As the support band’s kit was removed from the stage, an impressive pair of speaker and amplifier stacks were revealed, Marshall on one side of the drum kit, Orange on the other. A voice over that I couldn’t make out over the crowd noise signalled the beginning of the headline set and Glenn Hughes walked on stage, grinning and flashing a peace sign at the crowd and opening with Stormbringer, instantly recognisable to me. Hughes, now in his sixties, was energetic and brought forth some impressive vocals. Those vocals, weren’t to me, quite as impressive during Orion, but that was probably because I didn’t know the song. He still, however, managed to provide some imposing screams. “I’m gonna take you back a bit,” he announced before playing Way Back To The Bone, a track from his first band, Trapeze. The bass Hughes played throughout the set looked so old and battered that it might also have begun its career with Trapeze. Hughes, along with guitarist Doug Aldrich, another LA native, faced each other for a duet, while the drums crashed behind them. Taking a brief break from the music, Hughes explained that this tour’s set would be a, “History of where I’ve been for the last four years,” and that Yorkshire was a special place for him because he went to school with somebody from York. First Step Of Love, written with Pat Thrall in 1982, “When I was seven years old…” opened with an unusual bass riff and cymbals and included more of those screams and ended with Hughes fist-bumping fans in the front row.

“I haven’t toured enough,” said Hughes before telling us that this tour would go right through 2016 and that he would be back, something that was greeted with a big cheer from one of the biggest crowds I’ve seen in Fibbers. “The music is no longer mine, it’s yours,” he said before Touch My Life, another Trapeze song. Drummer Pontus Engborg led an audience clap-along while Hughes provided almost Gospel-like vocals over Aldrich’s quiet guitar line. Back to Deep Purple for Sail Away and a story about recording Burn (an album not in my collection) in the dungeon of a haunted medieval castle. Aldrich’s guitar opened the track but, for the most part, he was out of the spotlight, quietly and with little fuss and extravagance providing guitar lines that varied between screaming and subtle or, in this case, bottle-neck. For Good To Be Bad, however, a Whitesnake track from the 2008 album of the same name on which Aldrich played guitar, he seemed to come alive, coming to the front of stage after prowling around before being acknowledged by Hughes, who described him as one of the best guitarists in the world today. Hughes then left the stage, leaving Aldrich fully in the spotlight for a fleet-fingered, whammy bar wobbling, guitar shaking solo which led into I’ve Been Mistreated, featuring another brilliant instrumental section. “Sing with us York. Sing the melody,” entreated Hughes before the track ended, almost twenty minutes later, in almost a capella style, with soulful vocals from Hughes.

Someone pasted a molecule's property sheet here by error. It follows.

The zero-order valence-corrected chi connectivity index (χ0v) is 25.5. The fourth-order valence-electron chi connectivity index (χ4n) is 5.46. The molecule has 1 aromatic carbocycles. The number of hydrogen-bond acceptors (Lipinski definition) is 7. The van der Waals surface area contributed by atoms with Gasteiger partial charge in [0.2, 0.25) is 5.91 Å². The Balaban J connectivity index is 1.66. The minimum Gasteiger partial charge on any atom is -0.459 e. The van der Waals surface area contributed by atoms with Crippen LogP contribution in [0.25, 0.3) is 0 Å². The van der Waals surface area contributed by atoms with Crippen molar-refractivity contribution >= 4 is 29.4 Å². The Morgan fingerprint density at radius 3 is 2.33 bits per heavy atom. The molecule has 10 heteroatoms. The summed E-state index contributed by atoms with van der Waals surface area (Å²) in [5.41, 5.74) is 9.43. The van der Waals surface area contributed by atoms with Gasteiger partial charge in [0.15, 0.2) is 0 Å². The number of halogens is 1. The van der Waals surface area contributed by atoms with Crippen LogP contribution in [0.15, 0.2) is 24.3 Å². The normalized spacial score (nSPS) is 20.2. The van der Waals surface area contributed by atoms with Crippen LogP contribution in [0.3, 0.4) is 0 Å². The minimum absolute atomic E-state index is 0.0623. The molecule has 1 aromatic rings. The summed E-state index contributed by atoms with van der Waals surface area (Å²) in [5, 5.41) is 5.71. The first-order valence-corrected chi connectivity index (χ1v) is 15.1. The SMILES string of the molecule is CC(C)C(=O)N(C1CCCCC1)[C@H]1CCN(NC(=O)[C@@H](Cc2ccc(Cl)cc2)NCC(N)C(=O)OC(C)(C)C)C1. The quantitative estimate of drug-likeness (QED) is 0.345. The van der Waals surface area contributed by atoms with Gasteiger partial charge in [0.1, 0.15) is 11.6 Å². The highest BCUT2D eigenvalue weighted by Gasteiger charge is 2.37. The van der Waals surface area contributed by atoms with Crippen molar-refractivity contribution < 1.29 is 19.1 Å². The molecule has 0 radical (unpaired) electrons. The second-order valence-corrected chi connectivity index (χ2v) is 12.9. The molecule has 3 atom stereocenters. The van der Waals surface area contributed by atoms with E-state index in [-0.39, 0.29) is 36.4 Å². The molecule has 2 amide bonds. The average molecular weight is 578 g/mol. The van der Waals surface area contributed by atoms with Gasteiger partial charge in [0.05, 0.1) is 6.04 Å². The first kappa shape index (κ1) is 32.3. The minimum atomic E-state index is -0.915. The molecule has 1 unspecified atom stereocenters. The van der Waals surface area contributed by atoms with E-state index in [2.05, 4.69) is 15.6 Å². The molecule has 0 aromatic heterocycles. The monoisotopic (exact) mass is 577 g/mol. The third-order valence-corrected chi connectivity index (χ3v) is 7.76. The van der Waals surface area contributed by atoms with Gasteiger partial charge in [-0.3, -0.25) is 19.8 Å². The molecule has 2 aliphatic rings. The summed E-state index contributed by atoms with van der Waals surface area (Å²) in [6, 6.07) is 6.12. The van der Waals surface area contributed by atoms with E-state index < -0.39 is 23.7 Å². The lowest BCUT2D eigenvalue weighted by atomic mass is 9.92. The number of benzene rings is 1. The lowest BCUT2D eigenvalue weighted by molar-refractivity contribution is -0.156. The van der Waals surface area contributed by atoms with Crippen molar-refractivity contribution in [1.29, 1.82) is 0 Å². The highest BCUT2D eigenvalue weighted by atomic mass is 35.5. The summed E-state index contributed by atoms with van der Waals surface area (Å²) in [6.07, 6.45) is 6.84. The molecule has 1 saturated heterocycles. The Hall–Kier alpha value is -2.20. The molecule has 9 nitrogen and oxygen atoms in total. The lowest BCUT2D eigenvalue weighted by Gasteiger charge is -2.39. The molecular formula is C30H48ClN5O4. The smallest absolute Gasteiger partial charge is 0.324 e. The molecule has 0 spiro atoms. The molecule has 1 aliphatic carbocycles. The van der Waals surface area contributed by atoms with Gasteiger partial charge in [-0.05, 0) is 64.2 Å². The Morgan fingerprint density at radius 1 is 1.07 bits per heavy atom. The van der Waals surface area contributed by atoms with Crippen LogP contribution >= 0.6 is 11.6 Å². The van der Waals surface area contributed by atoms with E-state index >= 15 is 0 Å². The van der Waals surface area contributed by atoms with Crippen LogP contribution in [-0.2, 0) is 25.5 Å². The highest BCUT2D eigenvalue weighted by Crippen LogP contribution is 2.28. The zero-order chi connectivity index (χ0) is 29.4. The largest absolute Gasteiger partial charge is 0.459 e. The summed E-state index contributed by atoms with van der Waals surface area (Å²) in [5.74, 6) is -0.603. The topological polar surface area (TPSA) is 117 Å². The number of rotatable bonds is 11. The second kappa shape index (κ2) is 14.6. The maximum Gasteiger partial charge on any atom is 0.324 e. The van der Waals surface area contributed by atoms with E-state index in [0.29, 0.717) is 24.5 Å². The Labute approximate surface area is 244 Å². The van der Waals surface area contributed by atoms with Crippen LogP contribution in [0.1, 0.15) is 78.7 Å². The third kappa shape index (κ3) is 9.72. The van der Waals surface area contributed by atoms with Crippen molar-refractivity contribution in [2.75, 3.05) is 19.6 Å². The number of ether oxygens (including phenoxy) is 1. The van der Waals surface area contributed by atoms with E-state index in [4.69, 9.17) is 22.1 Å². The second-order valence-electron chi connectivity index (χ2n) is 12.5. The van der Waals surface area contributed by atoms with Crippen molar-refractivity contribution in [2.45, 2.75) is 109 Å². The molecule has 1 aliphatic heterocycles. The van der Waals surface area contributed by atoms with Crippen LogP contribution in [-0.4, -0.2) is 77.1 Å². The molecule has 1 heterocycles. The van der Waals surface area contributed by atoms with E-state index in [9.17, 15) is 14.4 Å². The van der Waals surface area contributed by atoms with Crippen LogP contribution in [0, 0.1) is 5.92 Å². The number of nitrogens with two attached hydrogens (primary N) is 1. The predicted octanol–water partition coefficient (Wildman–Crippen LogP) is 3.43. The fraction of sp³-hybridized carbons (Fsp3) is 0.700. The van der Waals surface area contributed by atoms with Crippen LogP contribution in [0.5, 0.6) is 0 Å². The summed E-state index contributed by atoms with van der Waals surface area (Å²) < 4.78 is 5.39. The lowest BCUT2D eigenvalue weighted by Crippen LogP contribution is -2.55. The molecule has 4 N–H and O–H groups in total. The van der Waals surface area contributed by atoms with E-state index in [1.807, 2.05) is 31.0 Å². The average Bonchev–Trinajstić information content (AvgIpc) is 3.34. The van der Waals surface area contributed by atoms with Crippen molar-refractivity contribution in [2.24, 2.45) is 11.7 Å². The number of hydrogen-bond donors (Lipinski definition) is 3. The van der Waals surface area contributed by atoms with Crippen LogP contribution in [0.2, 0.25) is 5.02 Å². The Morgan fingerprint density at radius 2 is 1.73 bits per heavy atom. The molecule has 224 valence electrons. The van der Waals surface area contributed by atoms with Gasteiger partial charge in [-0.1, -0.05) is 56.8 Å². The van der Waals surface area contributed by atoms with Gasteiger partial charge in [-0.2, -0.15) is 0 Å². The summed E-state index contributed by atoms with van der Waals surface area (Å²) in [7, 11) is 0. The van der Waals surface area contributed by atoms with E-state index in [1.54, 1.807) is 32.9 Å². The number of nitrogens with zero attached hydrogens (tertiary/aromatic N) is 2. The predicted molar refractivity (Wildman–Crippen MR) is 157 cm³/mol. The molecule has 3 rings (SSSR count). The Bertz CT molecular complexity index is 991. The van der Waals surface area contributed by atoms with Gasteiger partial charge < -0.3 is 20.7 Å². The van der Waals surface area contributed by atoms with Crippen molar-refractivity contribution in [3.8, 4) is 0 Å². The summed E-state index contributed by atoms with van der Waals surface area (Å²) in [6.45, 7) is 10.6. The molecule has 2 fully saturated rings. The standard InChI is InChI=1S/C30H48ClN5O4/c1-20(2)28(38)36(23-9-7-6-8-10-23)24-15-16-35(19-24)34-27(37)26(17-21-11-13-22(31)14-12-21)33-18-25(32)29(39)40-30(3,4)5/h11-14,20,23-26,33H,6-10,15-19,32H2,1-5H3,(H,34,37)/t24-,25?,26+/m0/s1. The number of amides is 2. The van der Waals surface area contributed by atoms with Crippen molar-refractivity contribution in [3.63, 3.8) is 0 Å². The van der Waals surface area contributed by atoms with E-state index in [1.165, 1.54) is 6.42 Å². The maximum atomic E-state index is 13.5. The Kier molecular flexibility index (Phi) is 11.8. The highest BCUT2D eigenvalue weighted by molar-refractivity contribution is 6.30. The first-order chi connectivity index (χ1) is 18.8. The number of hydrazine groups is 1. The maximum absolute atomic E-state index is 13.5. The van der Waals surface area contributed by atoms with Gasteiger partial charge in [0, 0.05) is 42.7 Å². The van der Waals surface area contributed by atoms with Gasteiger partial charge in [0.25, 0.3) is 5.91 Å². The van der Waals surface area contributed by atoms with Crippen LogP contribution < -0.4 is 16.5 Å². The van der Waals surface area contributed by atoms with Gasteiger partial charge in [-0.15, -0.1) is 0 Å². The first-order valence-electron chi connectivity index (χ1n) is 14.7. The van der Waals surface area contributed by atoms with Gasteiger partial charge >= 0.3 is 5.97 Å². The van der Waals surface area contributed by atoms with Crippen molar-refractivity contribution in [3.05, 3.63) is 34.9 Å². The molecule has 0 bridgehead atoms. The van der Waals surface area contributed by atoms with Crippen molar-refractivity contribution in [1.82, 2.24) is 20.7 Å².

A bit of a rant about how Earth is a dangerous planet – I clearly heard one woman exclaim, “On no!” in apparent exasperation during it – ended in Hughes telling us that only music can save us led into the three part set ender which included hard rocker Can’t Stop The Flood, One Last Soul (a Black Country Communion song) and Soul Mover, back to back but interspersed with a small jam session between Hughes and Aldrich and a drum solo from Engborg.